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January is gone and with it, hopefully, the heat wave that has taken KZN by storm. The heat may be uncomfortable but it certainly seems to turn on our estuarine angling species on the east coast.


Anglers often ask me my favourite time of year to fish the estuaries. Although I generally say that the September/October period, before the summer rains and just when the water starts to warm up, provides at times some really frenetic action, March, April and May can also produce the goods, especially if the summer rains start to tap off and few spring tides start pushing cleaner salt water into the systems.

Whereas in early summer the main bite is kingfish, sea pike, etc, late summer sees the river roman, perch, bigger kingfish and even kob starting to appear. In this article I will explore four of my favourite species to target at this time of year and a few of my absolute favourite lures for catching them.




The river roman (aka in this area as rock salmon or NkuluNkulu) is without a doubt my all-time No 1 favourite estuarine angling species. A dirty, dogged fighter, this fish has a never-surrender attitude that commands respect and dictates the use of stronger tackle, braids and leader, especially when you are targeting them in amongst the structure they so love to frequent.

The way this fish screams off with the bait or how hard it smashes an artificial cannot be aptly described – one needs to hear the reel and feel the power for oneself to truly appreciate this fish. The river roman enjoys really hot weather and seems to be most active and aggressive when the river water gets really warm – early morning is the best time to target these fish. Don’t be put off by discoloured or fresh water – I have had awesome results far upriver in filthy water.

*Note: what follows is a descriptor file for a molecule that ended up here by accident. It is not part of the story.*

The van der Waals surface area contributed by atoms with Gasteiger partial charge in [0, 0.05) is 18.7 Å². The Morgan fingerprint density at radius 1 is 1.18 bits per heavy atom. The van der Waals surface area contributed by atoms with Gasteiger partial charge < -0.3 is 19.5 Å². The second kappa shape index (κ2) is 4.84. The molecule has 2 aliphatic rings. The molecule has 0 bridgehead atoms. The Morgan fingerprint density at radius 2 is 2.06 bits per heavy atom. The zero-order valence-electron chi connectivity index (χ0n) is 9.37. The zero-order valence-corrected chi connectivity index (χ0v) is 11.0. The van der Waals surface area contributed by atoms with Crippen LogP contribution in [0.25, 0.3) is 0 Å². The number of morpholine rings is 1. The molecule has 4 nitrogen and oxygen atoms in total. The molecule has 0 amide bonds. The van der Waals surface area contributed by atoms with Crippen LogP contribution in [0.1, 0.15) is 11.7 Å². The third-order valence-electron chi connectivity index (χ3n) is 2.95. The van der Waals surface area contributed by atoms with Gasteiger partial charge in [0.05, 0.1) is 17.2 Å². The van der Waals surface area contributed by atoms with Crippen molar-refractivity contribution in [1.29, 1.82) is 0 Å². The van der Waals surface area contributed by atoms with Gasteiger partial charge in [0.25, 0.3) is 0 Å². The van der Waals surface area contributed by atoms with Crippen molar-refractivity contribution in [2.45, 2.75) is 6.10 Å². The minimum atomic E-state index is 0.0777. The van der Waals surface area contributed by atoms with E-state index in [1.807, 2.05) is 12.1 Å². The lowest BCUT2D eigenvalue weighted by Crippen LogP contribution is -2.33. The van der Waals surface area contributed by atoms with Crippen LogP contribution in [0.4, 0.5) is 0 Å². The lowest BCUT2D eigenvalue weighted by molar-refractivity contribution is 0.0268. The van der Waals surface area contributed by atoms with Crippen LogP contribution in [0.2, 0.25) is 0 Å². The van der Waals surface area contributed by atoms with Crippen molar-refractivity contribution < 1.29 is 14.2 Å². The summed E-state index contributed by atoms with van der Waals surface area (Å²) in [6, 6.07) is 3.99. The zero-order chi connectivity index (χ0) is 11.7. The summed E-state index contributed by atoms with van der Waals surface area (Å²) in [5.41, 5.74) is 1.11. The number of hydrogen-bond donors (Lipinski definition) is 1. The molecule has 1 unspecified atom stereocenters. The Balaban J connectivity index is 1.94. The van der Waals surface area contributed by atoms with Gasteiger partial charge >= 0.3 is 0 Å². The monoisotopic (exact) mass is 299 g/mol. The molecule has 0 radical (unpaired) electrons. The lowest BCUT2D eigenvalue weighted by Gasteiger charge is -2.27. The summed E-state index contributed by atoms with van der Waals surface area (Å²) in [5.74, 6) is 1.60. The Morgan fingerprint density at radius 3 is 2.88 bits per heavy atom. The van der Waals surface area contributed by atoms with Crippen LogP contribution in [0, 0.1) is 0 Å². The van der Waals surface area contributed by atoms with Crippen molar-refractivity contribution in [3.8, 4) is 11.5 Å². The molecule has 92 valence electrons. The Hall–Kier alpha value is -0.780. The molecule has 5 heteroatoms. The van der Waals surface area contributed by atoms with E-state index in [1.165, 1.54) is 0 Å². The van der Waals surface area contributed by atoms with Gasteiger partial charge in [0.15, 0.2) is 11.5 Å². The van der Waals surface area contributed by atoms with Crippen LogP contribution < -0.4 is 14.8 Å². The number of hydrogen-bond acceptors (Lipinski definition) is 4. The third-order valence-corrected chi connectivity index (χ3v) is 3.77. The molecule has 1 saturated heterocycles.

Last year, the perch seemed to flourish in our estuaries – these fish are often maligned but are a great angling species; they often hit lures with as much ferocity as the roman but at times can be really finicky and frustrating.

At these times, a finesse approach is required and often the patient angler will win the day. Perch really like structure much in the same category as the roman and can be dual targeted.

However, perch are really fond of sitting under nesting birds and if you can find this incorporated with sunken trees or rock structure, I can almost guarantee that early morning or late afternoon you will get a strike from a perch.



GTs, bigeyes, blacktip and even greenspot (brassy) kingfish can be targeted late summer – I often find that at this time of year one sometimes catches a few really big fish in the estuaries. The river mouth area can be particularly productive for kingies – especially on the push of the tide; look out for a colour line between the dirty river water and the clean sea water – kingies often use the line to ambush mullet.

Over the years, I have also found that the bigger kingfish tend to hole up in the deeper sections of the rivers, especially around bridge pylons. Look out for feeding shoals of these fish and throw into them. The smaller kingies can be really fussy so, at times, it is important to ‘match the hatch’. This will often require one to scale down in lure size to as small as 4 to 6cm.